She is socially awkward and leads a solitary lifestyle. She has no friends or social contacts, and every weekend consumes two bottles of vodka. She takes no interest in her appearance, not having a haircut since she was Not considering that she has a problem, Eleanor repeatedly describes herself as "absolutely fine", and even when obvious moments of awkwardness arise in her interactions with others, she tends to blame the other person's "underdeveloped social skills".
Her work colleagues regard her as a bit of a joke, and refer to her as " Wacko Jacko " or " Harry Potter "; she regards them as "shirkers and idiots".
Clues gradually emerge to a troubled past. Eleanor has a badly scarred face; knows nothing about her father; spent much of her childhood in foster care and children's homes ; and, as a student, spent two years living with an abusive boyfriend who regularly beat her. Twice yearly she receives a routine visit from a social worker to monitor her progress. Her mother now appears to be confined to an unidentified institution: she phones Eleanor for a minute conversation on Wednesday evenings.
It is clear that Eleanor's mother is both vindictive and manipulative. Several developments advance the narrative. Eleanor develops a crush on Johnnie Lomond, lead singer in a local band, having won tickets to a concert in a raffle. She becomes convinced that he is the "love of [her] life" and "husband material".
She starts to follow his Twitter feed, discovers where he lives, and visits his building. In anticipation of meeting him, she begins an unprecedented regime of personal grooming: she has a bikini wax , and later a manicure and haircut, buys new clothes, and visits a Bobbi Brown beauty store for makeup advice.
On leaving work one day with a new colleague, Raymond Gibbons, they witness an elderly man, Sammy Thom, collapse in the street.
At Raymond's insistence, they call an ambulance, and help save his life. They are subsequently drawn into a series of encounters with Sammy and his grateful family, and in the process an embryonic friendship grows between Eleanor and Raymond. Eleanor attends another long-anticipated concert by Johnnie Lomond, certain that this is the moment at which they will meet, and the pieces of her life will start to fall into place. Instead, she finds that she is hidden in the crowd, and that Johnnie is unaware of her presence.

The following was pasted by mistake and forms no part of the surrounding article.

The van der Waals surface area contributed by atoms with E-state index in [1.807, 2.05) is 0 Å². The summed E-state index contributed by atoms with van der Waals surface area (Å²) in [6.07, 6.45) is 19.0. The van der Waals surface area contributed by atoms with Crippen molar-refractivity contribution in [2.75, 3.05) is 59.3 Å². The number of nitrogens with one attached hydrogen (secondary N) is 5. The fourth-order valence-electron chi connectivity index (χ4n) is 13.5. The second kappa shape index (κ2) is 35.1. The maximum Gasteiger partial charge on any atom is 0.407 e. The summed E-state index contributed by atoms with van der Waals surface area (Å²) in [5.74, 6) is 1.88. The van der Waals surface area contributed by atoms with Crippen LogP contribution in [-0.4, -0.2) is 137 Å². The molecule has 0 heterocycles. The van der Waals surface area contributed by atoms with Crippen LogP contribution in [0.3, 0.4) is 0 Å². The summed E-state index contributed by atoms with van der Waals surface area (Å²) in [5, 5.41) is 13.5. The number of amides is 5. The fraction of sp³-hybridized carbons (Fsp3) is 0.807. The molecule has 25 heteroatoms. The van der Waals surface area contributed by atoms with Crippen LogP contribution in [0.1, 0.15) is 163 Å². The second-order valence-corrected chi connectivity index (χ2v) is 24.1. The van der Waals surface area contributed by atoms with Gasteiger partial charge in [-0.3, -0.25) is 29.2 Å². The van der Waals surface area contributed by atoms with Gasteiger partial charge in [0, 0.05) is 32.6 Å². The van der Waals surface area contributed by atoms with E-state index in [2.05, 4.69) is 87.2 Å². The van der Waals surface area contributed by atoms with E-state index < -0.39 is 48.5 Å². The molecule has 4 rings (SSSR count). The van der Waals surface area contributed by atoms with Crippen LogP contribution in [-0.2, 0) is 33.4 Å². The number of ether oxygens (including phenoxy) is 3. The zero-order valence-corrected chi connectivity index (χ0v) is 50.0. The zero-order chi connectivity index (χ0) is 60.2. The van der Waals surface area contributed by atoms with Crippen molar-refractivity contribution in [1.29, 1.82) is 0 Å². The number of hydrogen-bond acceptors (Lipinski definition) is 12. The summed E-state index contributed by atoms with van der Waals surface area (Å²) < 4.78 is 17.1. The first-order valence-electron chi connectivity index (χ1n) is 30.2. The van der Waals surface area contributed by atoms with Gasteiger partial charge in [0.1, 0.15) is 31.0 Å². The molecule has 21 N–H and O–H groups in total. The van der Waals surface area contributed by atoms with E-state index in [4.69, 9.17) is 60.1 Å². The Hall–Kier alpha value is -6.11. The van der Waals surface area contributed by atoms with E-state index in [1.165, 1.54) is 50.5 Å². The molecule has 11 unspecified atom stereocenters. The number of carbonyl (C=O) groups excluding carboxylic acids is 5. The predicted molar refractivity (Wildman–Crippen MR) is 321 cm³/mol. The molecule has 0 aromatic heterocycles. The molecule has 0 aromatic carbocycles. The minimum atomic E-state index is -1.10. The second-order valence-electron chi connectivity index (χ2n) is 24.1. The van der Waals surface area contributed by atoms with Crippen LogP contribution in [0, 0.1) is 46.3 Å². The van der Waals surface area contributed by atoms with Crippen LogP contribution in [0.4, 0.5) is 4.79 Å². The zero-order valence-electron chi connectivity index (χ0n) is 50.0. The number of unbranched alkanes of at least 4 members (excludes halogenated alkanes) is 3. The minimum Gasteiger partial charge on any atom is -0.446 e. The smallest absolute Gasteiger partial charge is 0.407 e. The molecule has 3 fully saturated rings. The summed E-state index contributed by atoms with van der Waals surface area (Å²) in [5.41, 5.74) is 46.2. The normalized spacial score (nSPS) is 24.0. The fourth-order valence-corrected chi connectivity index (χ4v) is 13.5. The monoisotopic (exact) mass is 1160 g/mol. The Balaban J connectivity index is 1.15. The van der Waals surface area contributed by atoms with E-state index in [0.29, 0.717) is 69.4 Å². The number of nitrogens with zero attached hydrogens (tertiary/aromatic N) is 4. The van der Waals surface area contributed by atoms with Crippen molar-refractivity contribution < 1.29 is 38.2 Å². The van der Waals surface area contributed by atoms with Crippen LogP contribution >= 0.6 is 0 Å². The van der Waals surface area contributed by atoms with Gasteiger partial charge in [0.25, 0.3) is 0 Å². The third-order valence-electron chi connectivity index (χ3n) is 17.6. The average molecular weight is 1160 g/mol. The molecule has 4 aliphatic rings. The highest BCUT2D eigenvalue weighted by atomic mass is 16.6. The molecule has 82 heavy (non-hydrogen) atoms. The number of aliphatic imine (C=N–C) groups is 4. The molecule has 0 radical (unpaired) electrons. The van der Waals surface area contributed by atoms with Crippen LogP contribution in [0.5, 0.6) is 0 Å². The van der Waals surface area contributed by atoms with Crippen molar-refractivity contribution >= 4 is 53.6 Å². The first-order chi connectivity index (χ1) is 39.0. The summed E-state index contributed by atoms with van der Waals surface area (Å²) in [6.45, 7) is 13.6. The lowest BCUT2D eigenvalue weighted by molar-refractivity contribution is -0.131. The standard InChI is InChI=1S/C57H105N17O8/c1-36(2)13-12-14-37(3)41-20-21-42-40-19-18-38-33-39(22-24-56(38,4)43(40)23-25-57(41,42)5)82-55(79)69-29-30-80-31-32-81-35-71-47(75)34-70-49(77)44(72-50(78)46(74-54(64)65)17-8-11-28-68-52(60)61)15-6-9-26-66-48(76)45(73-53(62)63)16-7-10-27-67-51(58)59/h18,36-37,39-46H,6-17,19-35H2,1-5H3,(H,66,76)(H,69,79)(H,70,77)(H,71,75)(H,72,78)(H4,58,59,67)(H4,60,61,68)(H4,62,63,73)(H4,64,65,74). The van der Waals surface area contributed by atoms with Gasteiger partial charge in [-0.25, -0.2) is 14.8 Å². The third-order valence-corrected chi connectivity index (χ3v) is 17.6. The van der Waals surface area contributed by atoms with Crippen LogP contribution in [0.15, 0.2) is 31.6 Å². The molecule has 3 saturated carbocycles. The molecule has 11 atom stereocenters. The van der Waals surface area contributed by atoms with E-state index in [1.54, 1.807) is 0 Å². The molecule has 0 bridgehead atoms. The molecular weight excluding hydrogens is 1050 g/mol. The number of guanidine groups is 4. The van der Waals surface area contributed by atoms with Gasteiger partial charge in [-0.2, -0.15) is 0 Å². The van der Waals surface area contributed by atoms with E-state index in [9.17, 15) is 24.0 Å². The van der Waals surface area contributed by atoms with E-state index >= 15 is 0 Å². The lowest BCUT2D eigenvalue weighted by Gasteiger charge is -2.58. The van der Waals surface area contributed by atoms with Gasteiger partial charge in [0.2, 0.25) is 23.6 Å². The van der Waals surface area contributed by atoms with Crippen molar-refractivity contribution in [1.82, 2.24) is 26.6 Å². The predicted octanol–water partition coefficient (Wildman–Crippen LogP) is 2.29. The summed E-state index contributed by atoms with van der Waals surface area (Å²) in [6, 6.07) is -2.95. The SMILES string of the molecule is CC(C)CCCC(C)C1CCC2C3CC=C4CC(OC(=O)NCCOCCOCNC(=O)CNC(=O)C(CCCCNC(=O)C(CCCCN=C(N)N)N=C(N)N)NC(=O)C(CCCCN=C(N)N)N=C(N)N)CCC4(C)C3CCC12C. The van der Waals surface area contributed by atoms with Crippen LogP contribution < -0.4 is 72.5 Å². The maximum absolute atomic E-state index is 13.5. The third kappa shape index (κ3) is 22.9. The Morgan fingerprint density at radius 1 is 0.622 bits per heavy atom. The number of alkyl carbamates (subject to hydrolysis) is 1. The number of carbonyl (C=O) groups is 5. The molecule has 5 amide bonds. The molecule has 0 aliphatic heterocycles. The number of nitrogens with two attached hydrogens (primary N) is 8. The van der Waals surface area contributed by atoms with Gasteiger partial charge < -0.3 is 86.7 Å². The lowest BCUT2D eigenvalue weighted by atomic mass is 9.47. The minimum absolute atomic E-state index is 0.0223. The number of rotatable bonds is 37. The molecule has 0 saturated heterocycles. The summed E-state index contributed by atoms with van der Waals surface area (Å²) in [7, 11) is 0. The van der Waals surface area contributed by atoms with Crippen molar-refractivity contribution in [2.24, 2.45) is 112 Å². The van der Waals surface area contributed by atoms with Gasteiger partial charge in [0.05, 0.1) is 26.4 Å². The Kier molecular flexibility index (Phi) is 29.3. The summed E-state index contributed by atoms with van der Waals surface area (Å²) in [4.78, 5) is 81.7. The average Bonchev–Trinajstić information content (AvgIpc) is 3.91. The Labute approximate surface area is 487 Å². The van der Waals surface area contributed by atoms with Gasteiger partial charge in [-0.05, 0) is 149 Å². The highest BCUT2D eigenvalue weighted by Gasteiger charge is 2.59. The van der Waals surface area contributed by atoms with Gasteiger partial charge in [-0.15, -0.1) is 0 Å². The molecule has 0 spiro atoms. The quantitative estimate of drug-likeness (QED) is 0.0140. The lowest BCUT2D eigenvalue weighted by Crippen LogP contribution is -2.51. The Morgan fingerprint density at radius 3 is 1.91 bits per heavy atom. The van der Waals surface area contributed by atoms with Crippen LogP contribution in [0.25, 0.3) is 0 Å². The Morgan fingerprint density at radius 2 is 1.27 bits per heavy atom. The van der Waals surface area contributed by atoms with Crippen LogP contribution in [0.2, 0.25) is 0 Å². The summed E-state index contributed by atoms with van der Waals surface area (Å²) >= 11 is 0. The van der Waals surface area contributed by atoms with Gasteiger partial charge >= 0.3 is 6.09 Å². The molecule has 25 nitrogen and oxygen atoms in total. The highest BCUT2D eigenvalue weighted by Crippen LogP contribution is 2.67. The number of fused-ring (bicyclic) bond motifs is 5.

When, to fill a gap in the performance, he moons the audience, she realises that he is not the refined soul-mate she had imagined. A dry ice stage effect stirs disturbing recollections of a traumatic fire in her past. She returns to her flat in despair, retreating into an intense three-day drinking binge and assembling materials for a suicide attempt — a hoard of painkillers ; a bread knife ; and a bottle of drain cleaner.
Eleanor is saved by Raymond, sent by their boss to investigate her absence from work. He cleans her up, puts her on the road to recovery, and continues to visit regularly over the following days. He even brings her an abandoned cat for company, which Eleanor appreciates.
At his urging, she visits her GP , who refers her to a mental health counsellor. She eventually returns to work, where she is warmly greeted. Gradually, with the help of both the counsellor and Raymond, her full childhood story emerges, including details that she had suppressed. When she was 10, her mother had started a house fire with the intention of killing both Eleanor and her four-year-old sister, Marianne. Although Eleanor survived, her mother and Marianne died. The weekly phone conversations with her mother have been entirely in Eleanor's imagination.
The novel deals with theme of loneliness, prejudices, trauma recovery, small acts of kindness, and friendships. Humour is used to lighten and contrast with the darker themes. The novel has been praised by critics. Jenny Colgan , reviewing it for The Guardian , described it as "a narrative full of quiet warmth and deep and unspoken sadness" with a "wonderful, joyful" ultimate message.
The novel received the Costa Debut Novel Award. Narrator McCarron gives an award-worthy performance: her Eleanor is by turns comical in her obliviousness to basic things and utterly heartbreaking in discussing her past. Her narration is nuanced, conveying both Eleanor's surface facade of "everything's fine" and all the subtle layers of repressed pain and trauma underneath.
It's a performance that will stay in listeners' minds long after the story is over. From Wikipedia, the free encyclopedia. The Guardian. Retrieved 17 August Retrieved 14 May — via www. The Irish Times. Retrieved 18 August The Sydney Morning Herald. Retrieved 14 May Why Eleanor Oliphant is so right for now". The Scotsman. BBC News Online. Retrieved 22 August The British Book Awards. Retrieved 20 January Audio Publishers Association.
AudioFile Magazine. Retrieved 19 May Deadline Hollywood. Retrieved 16 February Categories : British novels Novels set in Glasgow Novels about alcoholism Burn survivors in fiction debut novels.